Discrimination on mental health grounds is a serious problem in the UK and discrimination in employment is one of the biggest problems facing people with a history of mental ill-health. They have the highest rate of unemployment among people with long-term health problems, with only around 19 per cent in employment, compared with 47 per cent of people with all long-term health problems. In a survey by MIND, more than one-third of respondents reported that they had lost their jobs as a result of their psychiatric history, while 38 per cent had been harassed, intimidated or teased at work, 69 per cent
There is strong evidence that the current definition of disability in the DDA, which has been replicated in the Bill of the noble Lord, Lord Lester, provides inadequate protection for people with mental health problems. In a survey of 210 cases in which employment tribunals decided that the applicant did not meet the definition of disability the DRC legal team found that people with mental illness formed the largest category to be excluded by the definition.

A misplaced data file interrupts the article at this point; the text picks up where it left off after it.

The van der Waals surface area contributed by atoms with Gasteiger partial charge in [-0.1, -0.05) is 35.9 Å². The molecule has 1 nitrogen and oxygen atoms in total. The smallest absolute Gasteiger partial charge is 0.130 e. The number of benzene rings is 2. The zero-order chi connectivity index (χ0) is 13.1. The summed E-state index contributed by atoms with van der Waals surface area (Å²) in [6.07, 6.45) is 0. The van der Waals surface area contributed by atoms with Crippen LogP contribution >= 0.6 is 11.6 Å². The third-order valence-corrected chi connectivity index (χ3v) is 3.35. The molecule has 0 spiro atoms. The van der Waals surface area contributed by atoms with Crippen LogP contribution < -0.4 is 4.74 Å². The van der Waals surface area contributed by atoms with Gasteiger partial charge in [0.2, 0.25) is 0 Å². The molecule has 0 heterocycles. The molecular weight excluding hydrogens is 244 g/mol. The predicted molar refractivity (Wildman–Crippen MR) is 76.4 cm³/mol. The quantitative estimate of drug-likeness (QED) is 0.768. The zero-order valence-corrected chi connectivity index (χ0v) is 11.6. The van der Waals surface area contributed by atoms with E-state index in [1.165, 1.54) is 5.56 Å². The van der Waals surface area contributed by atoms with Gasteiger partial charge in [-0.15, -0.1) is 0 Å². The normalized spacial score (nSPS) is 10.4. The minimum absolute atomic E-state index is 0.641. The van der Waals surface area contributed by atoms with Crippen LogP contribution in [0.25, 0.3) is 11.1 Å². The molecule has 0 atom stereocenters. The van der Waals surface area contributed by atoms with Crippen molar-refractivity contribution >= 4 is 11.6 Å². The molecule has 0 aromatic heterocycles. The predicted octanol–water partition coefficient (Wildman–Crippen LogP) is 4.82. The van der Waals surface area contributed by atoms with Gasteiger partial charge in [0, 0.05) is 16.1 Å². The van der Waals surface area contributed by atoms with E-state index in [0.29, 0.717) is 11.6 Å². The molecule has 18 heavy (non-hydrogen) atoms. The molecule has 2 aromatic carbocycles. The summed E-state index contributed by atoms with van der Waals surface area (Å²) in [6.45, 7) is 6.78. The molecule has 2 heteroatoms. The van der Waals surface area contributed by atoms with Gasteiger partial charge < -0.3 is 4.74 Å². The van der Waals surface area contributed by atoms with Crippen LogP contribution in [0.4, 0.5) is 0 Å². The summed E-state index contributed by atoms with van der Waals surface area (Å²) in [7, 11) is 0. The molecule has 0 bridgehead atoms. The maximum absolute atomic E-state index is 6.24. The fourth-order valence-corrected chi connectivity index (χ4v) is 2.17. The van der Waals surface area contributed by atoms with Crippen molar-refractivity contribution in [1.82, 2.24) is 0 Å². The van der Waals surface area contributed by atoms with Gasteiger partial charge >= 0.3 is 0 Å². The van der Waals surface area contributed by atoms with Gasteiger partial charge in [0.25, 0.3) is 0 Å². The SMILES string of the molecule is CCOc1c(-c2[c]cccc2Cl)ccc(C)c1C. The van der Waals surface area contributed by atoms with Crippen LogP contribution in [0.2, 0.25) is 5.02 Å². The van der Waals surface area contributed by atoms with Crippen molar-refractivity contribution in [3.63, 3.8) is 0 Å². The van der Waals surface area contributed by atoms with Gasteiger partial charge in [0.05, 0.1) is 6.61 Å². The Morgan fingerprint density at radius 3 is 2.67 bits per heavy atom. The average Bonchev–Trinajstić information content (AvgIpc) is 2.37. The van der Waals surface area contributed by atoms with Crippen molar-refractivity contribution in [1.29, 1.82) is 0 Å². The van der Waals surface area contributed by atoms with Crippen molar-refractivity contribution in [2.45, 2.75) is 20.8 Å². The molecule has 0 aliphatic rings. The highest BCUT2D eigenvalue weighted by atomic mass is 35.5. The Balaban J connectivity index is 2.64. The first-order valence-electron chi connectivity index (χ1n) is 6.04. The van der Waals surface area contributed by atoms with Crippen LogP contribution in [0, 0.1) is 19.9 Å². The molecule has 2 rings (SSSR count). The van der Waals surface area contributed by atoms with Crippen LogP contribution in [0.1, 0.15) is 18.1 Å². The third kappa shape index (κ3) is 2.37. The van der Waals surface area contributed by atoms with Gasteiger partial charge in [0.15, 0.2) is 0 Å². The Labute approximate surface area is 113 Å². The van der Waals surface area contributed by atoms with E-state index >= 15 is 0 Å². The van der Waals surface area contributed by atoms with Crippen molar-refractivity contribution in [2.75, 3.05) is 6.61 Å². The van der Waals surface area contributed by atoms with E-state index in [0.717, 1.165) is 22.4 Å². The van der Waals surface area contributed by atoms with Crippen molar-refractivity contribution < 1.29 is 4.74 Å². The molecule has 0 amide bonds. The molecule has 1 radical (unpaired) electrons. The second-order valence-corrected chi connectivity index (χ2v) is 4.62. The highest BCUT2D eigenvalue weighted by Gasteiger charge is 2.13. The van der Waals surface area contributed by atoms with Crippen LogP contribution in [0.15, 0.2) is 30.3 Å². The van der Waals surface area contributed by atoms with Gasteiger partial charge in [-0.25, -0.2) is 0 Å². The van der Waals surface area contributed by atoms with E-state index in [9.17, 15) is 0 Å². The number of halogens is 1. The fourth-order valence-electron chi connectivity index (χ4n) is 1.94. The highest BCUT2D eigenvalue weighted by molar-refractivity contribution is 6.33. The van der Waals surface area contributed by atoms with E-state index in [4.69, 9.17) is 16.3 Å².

I do hope that the noble Lord, Lord Lester, will be able to accept the amendments and provide people with mental health problems with the same protection from discrimination as presently exist for people who are physically impaired. I beg to move.
Lord Ashley of Stoke: I support the amendments for the reasons put forward by the noble Baroness, Lady Wilkins. I do so also because in all kinds of legislation the problem of definition bedevils people with mental illness. There is no clear definition, and those people are neglected and ignored time and time again. The issue of definition is crucial.
I believe that if any one group of people requires legislation, it is those with mental illness. They are the most misunderstood people in the world. It is a most complex issue. Therefore, I briefly and warmly endorse the amendments proposed by the noble Baroness, Lady Wilkins, and I hope that the noble Lord, Lord Lester, will accept them.